So in a nation with very limited social services available, their option for survival is to head to the streets and join the other kids who have made their home there.  Where many have already joined a community of other street kids at a "base" on the edge of a slum, in tin shacks, where they pull together to a degree, though the young are often stolen from and preyed upon by drug dealers and sexual perverts.  Some sleep, or try to sleep, at night in fruit stands, or behind a particular restaurant or shop whre they are welcome.  Such as a certain fish place I know of that gives the kids small bags of fish on certain days and times.  Besides those offerings they are left with no choice but to beg for food, usually in fron tof supermarkets and in the middle of the traffic of busy roads.  They go without shoes or wear shoes that often see to be rotting off of their feet.  They beg for clothes and blankets to ward off the cold at night.  They experienc the constant insecurity of not only the lack of food and shelter, but also the threat of beatings from police and even fellow citizens who look upon them as people at the lowest rung of society.  In Kenya they are very commonly called "chokoras" in KiSwahili, or "dirty things."

In light of the conditions they suffer, such as the above named... cold, hunger, threats, beatings, lack of nurturing and love, abandonment, neglect, it's not much surprise that they use the cheap glue or airplane fuel (called musie) to numb their minds and bodies so as to not have to feel the effect of these painful physical conditions and emotions.  Unfortunately these chemicals that they purchase for very little money, keep in old whisky bottles, and inhale through their outh right into their lungs, quickly causes serious damage to their nervous system and brain.  Within a few years they sometimes shake so bad that they can't pick up a cup of water and drink it without it splashing all over, or they're unable to think properly anymore.  This then makes it very difficult to help them if someone does come along and want to teach them a school or pay for them to go to school.  Then their options are very limited, usually leaving them to live out the remainder of their lives on the streets.  Their life span is short, the average life expectancy of orphans around the world is under 30 years old, how much less it must be for a person living on the streets.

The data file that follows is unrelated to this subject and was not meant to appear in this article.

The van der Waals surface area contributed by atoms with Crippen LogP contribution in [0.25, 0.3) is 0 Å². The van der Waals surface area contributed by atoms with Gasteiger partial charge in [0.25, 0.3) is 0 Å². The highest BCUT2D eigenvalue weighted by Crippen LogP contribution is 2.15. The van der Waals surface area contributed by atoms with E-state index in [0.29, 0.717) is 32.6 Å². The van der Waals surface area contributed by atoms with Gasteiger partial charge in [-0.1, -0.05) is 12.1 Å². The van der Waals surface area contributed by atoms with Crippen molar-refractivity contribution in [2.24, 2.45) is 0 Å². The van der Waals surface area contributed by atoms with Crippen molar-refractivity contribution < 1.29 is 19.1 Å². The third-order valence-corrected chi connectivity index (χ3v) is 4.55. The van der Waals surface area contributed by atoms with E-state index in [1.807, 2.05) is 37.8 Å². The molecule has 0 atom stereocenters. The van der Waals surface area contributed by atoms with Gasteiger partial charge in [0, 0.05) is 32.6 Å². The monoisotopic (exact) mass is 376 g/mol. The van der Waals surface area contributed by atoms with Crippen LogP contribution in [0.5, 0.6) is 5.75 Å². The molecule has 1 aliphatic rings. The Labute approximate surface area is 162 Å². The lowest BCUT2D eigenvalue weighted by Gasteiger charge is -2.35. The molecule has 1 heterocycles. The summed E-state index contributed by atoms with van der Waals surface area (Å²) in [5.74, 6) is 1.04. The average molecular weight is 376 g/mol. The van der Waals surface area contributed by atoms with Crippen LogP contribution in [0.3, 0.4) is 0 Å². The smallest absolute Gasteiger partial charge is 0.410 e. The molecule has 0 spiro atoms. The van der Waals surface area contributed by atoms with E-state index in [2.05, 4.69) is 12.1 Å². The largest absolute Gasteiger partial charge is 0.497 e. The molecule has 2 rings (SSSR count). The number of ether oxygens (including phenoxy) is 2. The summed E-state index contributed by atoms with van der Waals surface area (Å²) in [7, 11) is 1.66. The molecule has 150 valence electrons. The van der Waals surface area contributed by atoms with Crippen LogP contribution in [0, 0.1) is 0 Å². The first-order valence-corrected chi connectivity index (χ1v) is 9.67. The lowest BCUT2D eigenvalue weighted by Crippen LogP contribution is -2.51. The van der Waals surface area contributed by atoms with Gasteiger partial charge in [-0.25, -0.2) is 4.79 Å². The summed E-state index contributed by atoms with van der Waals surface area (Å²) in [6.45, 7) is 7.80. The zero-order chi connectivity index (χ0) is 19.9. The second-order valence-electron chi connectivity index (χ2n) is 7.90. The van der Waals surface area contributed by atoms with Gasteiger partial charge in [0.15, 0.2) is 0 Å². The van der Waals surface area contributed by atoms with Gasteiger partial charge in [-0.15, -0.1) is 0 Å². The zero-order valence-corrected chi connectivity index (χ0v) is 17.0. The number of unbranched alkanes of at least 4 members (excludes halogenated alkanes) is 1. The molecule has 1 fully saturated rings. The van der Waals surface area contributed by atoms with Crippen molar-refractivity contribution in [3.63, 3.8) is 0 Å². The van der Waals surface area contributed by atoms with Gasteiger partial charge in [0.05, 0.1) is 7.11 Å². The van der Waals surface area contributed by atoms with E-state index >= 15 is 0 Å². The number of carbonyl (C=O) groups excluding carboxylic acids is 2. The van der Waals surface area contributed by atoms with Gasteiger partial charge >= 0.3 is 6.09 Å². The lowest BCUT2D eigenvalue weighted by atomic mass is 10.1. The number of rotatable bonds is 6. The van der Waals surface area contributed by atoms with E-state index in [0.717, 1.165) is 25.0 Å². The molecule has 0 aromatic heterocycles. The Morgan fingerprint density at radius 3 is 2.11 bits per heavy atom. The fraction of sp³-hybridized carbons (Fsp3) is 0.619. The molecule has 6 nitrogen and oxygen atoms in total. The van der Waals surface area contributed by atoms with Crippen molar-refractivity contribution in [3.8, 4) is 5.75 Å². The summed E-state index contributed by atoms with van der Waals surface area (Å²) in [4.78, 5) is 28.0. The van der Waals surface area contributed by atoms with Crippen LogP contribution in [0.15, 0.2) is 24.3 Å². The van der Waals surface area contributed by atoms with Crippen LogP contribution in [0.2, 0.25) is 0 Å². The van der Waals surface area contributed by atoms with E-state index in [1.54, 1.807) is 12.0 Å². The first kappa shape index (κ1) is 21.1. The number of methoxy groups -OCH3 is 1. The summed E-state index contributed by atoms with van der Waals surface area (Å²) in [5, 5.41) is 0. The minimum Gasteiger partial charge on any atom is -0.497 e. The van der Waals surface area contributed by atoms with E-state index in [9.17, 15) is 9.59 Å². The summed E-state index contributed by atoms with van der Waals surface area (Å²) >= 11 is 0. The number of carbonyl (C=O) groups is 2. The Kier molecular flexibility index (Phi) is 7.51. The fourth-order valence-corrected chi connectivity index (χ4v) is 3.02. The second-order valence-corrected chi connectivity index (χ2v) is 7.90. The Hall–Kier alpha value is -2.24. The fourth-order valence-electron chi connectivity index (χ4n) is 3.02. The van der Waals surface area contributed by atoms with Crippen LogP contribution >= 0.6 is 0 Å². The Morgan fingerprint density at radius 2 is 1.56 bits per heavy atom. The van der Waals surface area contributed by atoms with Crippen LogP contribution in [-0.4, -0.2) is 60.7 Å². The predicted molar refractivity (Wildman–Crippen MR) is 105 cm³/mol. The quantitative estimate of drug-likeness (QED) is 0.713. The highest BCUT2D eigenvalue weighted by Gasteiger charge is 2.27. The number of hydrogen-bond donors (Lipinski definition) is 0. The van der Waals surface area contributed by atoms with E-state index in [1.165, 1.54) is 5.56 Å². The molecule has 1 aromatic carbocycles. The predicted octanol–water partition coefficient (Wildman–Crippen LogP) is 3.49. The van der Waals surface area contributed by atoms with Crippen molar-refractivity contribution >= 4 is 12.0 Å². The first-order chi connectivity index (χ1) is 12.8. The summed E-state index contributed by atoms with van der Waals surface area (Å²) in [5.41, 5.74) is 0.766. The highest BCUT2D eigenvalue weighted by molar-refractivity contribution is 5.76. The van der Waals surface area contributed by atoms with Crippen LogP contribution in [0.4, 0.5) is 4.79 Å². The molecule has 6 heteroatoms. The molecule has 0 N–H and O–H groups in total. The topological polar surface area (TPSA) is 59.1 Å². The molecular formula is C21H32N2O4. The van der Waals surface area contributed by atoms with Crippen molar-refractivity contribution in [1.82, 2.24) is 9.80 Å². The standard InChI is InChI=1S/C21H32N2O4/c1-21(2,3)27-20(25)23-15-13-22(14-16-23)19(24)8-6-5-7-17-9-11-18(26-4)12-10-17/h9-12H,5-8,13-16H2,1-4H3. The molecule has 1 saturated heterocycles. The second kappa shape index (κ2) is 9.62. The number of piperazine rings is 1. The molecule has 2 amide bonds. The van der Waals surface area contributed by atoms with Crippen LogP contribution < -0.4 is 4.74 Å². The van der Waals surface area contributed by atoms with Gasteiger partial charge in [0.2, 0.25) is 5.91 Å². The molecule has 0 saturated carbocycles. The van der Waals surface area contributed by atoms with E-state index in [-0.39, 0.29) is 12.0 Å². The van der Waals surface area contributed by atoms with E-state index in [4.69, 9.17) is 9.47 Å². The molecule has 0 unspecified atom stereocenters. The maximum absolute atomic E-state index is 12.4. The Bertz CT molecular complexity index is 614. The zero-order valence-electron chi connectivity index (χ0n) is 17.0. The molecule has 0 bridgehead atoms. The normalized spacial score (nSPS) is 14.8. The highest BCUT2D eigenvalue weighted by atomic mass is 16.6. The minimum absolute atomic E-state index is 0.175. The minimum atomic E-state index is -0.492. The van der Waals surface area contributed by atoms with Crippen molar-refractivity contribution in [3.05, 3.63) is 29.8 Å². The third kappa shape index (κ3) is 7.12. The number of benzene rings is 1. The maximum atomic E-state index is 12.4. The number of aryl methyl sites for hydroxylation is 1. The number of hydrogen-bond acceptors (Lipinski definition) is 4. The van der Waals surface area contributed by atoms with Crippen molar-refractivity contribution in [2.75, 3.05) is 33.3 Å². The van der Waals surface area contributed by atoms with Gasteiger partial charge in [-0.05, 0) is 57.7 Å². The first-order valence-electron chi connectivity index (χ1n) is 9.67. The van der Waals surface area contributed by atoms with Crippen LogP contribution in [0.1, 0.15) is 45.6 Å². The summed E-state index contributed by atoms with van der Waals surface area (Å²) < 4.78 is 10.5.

The UN says the following: The United Nations Office on Drugs and Crime has reported that glue sniffing is at the core of “street culture” in Nairobi, and that the majority of street children in the city are habitual solvent users.[20] Research conducted by Cottrell-Boyce for the African Journal of Drug and Alcohol Studies found that glue sniffing amongst Kenyan street children was primarily functional – dulling the senses against the hardship of life on the street – but it also provided a link to the support structure of the ‘street family’ as a potent symbol of shared experience.[20]

These truly are the least of these.  They distrust people, but when they find people who truly care about them, they typically become very loyal and grateful to those people, and ask for the help they need. Experts estimate there are approximately 250,000 street children living in Kenya, with around 60,000 in th capital city of Nairobi, where I work.  Unicef says there are tens of millions of street children in the world.  This is a very needy group and a good one to reach out to.  So much peotential to help desperate young people, save lives and change lives for better, and for all eternity.  There are many things one can do to help.  There are many organizations who have outreaches and shelters in areas around the world to reach out to this almost forgotten population of kids.  If you have a particular region of the world on your heart you can research and find orsuch organizations there, and support them financially and emotionally.  You can also visit these areas and meet the kids yourself.  I personally work with kids in the Nairobi, Kenya area if you would like information about work there.  Prayer for these kids worldwide is a greatly needed and eternally valuable thing to do.

Thank you and God bless you for reading this, and for thinking about these kids and the workers trying to help them.

Click here to contribute to this ongoing work to help shelter, feed and care for street children in Nairobi, Kenya.